I used to believe that my role, and that of my teaching colleagues, was to ensure that we gave to our art majors our full measure of knowledge, skills, and understanding. I like to think that we took every opportunity to sharpen their critical eyes and guide them to more enriched sensibilities as they aspired to be artists, art teachers, and art historians.
That was what college was all about, and I thought that if they worked hard and gave it their “all,” then we’d applaud them at commencement and wish them well (while, among ourselves, we knew full well that many, perhaps most would not “make it”).
While I don’t think I ever said it straight out, I do believe that my message to graduates at every commencement was, “We’ve done our part; now it is up to you.” I now am embarrassed to say that implicit in this thinking was the notion that we in higher education need not assume any responsibility for what happens later, after our students leave. After all, we gave 100 percent to all of our students—so we thought—who were with us for those four, five, or six years. What they did after graduation was unquestionably up to them.
The national discourse about the value (or lack of value) of higher education is making it quite clear that there is a greater (or new) expectation that we in higher education now provide a bit more—perhaps a lot more—than a “discover yourself” curriculum that results in nearly half of arts graduates dropping out of the field before the second anniversary of their commencement (see Strategic National Arts Alumni Project that has been tracking the lives and careers of arts graduates in America). This, of course, is not a desirable result; therefore, we must change the way we’re doing things or we will continue to get the same result in years to come.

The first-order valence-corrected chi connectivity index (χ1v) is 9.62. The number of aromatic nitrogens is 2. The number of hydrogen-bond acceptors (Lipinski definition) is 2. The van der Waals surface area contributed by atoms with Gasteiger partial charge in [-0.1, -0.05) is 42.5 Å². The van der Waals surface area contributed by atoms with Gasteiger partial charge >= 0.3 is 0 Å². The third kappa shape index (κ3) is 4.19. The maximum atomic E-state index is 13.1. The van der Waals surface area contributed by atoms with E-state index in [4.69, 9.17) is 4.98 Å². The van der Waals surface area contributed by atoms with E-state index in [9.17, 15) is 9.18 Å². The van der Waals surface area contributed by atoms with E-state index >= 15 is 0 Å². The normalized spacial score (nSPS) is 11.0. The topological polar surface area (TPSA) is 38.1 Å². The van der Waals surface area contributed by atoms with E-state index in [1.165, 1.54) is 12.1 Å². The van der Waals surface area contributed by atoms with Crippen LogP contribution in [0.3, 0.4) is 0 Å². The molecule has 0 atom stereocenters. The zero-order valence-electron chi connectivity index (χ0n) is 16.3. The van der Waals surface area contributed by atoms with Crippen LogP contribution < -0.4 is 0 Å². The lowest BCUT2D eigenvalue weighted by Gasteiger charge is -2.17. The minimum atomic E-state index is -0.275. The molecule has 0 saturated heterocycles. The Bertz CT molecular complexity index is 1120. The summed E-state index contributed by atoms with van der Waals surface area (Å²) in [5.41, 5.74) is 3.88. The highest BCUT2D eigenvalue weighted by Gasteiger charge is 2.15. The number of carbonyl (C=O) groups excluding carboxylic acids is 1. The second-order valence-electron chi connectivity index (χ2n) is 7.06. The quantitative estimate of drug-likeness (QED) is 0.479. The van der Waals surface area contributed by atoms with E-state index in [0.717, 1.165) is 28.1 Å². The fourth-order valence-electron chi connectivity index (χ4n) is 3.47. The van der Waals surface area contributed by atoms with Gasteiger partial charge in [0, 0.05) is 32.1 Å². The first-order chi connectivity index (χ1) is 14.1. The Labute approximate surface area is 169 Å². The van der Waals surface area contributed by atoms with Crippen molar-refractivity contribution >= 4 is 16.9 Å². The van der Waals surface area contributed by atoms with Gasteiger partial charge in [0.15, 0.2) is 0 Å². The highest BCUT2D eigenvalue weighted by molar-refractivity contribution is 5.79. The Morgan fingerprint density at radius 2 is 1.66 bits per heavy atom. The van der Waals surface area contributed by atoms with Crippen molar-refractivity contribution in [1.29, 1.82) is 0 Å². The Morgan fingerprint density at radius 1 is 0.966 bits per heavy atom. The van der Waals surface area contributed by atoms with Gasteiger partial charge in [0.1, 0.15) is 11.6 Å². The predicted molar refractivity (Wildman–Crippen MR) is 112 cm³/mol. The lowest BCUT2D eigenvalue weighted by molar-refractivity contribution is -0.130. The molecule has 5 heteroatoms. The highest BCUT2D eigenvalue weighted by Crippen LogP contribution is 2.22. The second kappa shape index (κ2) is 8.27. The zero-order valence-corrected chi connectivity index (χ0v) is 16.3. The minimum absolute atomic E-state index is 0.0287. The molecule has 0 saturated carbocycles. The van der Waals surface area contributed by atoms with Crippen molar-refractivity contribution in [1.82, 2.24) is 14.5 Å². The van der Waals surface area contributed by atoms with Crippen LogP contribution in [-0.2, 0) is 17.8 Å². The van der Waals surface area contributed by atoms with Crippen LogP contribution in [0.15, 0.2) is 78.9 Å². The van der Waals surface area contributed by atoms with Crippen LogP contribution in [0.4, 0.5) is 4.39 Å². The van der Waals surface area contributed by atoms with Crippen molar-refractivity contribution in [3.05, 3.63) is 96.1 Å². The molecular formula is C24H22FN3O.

What has become obvious to me is that artists are entrepreneurs too. Artists have to network, have to market themselves as well as their work, they have to take risks and have to profit from failure not unlike those we recognize as the most successful entrepreneurs. Whether a designer or painter or sculptor or even art historian and art educator, there is a benefit to being additionally prepared with the tools to manage one’s career and apply one’s creativity to ensuring success.
No longer can we simply wish our graduates a good life and forget about them. (Interestingly, when those very few are successful, we put them on our website, brag about their accomplishments, and quickly take credit for their success while never mentioning the vast majority who are finding it difficult to ”make it.”)
We should do better, we could do better, we must do better—and we can. What is important to me is that we not turn our backs on what we have done so well. We must continue to commit ourselves to the notion that every one of our students should graduate with the skills, knowledge, creative acumen, experiences, and spirit to flourish as an artist or designer. And to this we must add those appropriate additional skills, knowledge, and business acumen to ensure that what we have done truly does empower our graduates to have a life of options and an unquestionable ability to act upon their world.
One class at the senior level is insufficient to empower our students with a level of professional proactive that is sufficient; for there to be systemic and beneficial impact, we must build professional practice into the entire curriculum, into every course, establishing strategies that will sequentially and holistically instill in every aspiring artist those understandings and behaviors (i.e., strategies that will dramatically increase the probability of lifelong success in art)!